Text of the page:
Italy and the Mediterranean

October 5, 2010 0 Comments
An Italian supply convoy in Libya. The desert provided the opportunity for rapid advances, but inevitably these would outrun supplies, forcing them to a halt. This was the main reason why the pendulum of fortune swung so dramatically backwards and forwards during the campaign in Egypt and Libya.
Mussolini's overall strategy up until he brought Italy into the war in June 1940 remains a matter of debate among historians. During the 1930s he flirted with the western democracies almost as much as he did with Hitler. His presence at Munich during the Czech crisis and the part he played in those last days of August 1939 cast him in the role of international mediator. Then again, his prevarications during the first nine months of the war indicate that perhaps he just wanted to be on the winning side. Yet, given the similarities between Fascism and National Socialism, and Mussolini's strategic ambitions for Italy, it was probably inevitable that he would in time honour the Pact of Steel.
Mussolini's grand design was twofold. He wanted to create a major colonial empire in north-east Africa. He had made a significant start to this with his subjugation of Abyssinia, but to consolidate the empire he needed to weld Libya physically to Abyssinia and Eritrea, as well as take over the whole of the Horn of Africa. Standing in his way were Egypt, Sudan and British Somaliland, all firmly under the British umbrella. Britain also blocked him in the Mediterranean, which he regarded as Mare Nostrum, her mighty Mediterranean Fleet a formidable competitor to the Italian navy.
In June 1940 it seemed, on paper at least, that Mussolini had a relatively straightforward task. Britain herself was now on her own and under imminent threat of invasion. She could hardly be in a position, therefore, to reinforce the Mediterranean theatre. The British Mediterranean fleet had its main base at Malta, which was within easy air-striking distance from Sicily. Force it to withdraw and the Royal Navy would be confined to the periphery, being reduced to operating from Gibraltar or Alexandria, while Italy controlled the central Mediterranean.
On land the picture looked even brighter for Italy. The British Commander-in-Chief Middle East, General Sir Archibald Wavell, had 63,000 troops in Egypt, Palestine and Iraq. These had not only to defend these territories against external threat, which now included Vichy French Syria, but also to police them. Indeed, in Palestine the Arabs had resorted to violence in their protest at the influx of Jewish refugees and the situation had only been brought under control on the very eve of war after a three-year counter-insurgency campaign. In contrast, in Libya alone there were 250,000 Italian and indigenous troops. To the south, Italy could field a further 300,000 troops in the Horn of Africa, while the British garrisons in Sudan, British Somaliland and northern Kenya numbered a mere 10,000. In the air, the situation was the same. The Italians had nearly 500 aircraft based in Africa, with a further 1,200 which could be deployed from Italy. The RAF, on the other hand, had a total of a mere 370 in Egypt, Palestine and East Africa, and almost all of these were obsolete types.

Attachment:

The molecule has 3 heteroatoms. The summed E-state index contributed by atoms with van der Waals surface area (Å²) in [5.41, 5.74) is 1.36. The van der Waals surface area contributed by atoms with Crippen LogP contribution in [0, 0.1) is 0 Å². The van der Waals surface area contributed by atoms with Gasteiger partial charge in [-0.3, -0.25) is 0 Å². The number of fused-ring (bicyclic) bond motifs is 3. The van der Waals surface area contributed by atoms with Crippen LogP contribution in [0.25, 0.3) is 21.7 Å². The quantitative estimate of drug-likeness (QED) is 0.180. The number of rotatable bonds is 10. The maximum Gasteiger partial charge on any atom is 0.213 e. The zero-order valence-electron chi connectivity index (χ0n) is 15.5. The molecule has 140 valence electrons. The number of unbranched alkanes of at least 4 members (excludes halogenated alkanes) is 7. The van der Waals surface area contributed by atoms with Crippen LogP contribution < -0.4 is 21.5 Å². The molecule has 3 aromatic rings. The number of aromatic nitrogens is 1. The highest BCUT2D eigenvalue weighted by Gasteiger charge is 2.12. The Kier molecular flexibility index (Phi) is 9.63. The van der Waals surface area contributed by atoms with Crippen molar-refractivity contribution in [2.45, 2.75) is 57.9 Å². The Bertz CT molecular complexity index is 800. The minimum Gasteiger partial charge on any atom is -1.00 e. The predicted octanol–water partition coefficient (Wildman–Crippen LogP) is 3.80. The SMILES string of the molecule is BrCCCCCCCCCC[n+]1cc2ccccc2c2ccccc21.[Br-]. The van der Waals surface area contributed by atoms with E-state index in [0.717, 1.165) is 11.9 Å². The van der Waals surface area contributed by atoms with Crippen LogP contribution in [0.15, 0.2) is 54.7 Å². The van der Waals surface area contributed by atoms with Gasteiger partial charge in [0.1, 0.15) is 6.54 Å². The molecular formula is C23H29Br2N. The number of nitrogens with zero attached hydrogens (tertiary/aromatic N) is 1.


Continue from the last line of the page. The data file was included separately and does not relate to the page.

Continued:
Yet, unlike Hitler's strike against Poland, Mussolini launched no immediate blitzkrieg. Instead, the opening of the war in the Mediterranean was marked by a few scattered air attacks by both sides. He did, however, have plans to invade Egypt from Libya, but these were temporarily frustrated by the death of his supremo in Libya, the internationally renowned aviator Italo Balbo, who was shot down by his own anti-aircraft guns during a tour of inspection. This lack of positive activity did, however, encourage the British screening forces in Egypt to maintain a policy of aggressive patrolling, which included the capture of two Italian frontier forts. In retaliation, the Italians took frontier posts in southern Sudan, but did not penetrate further, while at sea the two navies had their first major clash on 9 Jul~ After its flagship was hit, the Italian navy remained in port for the next few weeks.
In August the pace began to quicken. The Italians quickly overran British Somaliland, threatening the entrance to the Red Sea. At the same time the exiled Emperor Haile Selassie organized a revolt within Abyssinia. Churchill, too, made a crucial decision. He had already agreed to the reinforcement of the Mediterranean Fleet and now ordered 150 precious tanks to be sent from Britain to Egypt via South Africa so as not to risk their loss in the Mediterranean. They had, however, not arrived when the long-awaited Italian invasion of Egypt began on 13 September.
The British plan was to withdraw from contact and not to offer battle until the Italian advance reached Mersa Matruh, where defences had been prepared. The reason for this, and one that would dominate thinking during the desert campaign, was that east of here there would always be an open southern flank, which could be easily turned. At Mersa Matruh, however, any defensive position could always be anchored on the impassable Qattara Depression to the south. Yet, to the surprise of the British, the Italian advance was hesitant from the outset and came to a halt after just three days. Now, sixty miles into Egypt, the Italians constructed a series of fortified camps, while they brought up more supplies.
A few days later the tank reinforcements from Britain finally arrived and Wavell ordered a counter-attack to be planned. The Italian commander, Marshal Rodolfo Graziani, realizing that the British now had superior tank strength, both in numbers and quality, decided not to risk a further advance, in spite of Mussolini's urgings, and remained in his fortified camps.

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